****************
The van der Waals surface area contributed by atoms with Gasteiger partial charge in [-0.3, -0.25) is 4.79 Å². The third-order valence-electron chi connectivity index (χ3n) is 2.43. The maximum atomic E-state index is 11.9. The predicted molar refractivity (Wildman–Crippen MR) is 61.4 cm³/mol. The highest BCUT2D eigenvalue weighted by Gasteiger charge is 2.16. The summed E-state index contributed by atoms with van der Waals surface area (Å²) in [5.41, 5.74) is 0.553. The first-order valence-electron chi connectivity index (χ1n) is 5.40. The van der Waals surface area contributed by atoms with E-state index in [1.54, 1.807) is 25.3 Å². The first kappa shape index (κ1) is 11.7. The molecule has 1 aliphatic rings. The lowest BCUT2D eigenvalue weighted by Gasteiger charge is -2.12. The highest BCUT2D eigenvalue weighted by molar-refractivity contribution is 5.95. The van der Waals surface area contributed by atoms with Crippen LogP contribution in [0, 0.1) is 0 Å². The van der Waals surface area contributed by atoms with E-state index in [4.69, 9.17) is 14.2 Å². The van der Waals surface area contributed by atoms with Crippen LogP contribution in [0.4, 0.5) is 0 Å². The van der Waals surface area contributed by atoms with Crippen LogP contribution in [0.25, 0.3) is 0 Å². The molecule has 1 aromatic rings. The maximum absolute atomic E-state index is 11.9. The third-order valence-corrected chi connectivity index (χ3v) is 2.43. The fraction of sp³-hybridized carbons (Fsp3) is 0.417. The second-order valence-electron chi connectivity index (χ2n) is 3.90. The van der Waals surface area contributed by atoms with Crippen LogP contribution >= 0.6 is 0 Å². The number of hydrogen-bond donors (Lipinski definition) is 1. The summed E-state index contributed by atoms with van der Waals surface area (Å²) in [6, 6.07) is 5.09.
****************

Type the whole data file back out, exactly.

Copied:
The van der Waals surface area contributed by atoms with Gasteiger partial charge in [-0.3, -0.25) is 4.79 Å². The third-order valence-electron chi connectivity index (χ3n) is 2.43. The maximum atomic E-state index is 11.9. The predicted molar refractivity (Wildman–Crippen MR) is 61.4 cm³/mol. The highest BCUT2D eigenvalue weighted by Gasteiger charge is 2.16. The summed E-state index contributed by atoms with van der Waals surface area (Å²) in [5.41, 5.74) is 0.553. The first-order valence-electron chi connectivity index (χ1n) is 5.40. The van der Waals surface area contributed by atoms with E-state index in [1.54, 1.807) is 25.3 Å². The first kappa shape index (κ1) is 11.7. The molecule has 1 aliphatic rings. The lowest BCUT2D eigenvalue weighted by Gasteiger charge is -2.12. The highest BCUT2D eigenvalue weighted by molar-refractivity contribution is 5.95. The van der Waals surface area contributed by atoms with Crippen LogP contribution in [0, 0.1) is 0 Å². The van der Waals surface area contributed by atoms with E-state index in [4.69, 9.17) is 14.2 Å². The van der Waals surface area contributed by atoms with Crippen LogP contribution in [0.4, 0.5) is 0 Å². The van der Waals surface area contributed by atoms with Crippen LogP contribution in [0.25, 0.3) is 0 Å². The molecule has 1 aromatic rings. The maximum absolute atomic E-state index is 11.9. The third-order valence-corrected chi connectivity index (χ3v) is 2.43. The fraction of sp³-hybridized carbons (Fsp3) is 0.417. The second-order valence-electron chi connectivity index (χ2n) is 3.90. The van der Waals surface area contributed by atoms with Crippen LogP contribution >= 0.6 is 0 Å². The number of hydrogen-bond donors (Lipinski definition) is 1. The summed E-state index contributed by atoms with van der Waals surface area (Å²) in [6, 6.07) is 5.09.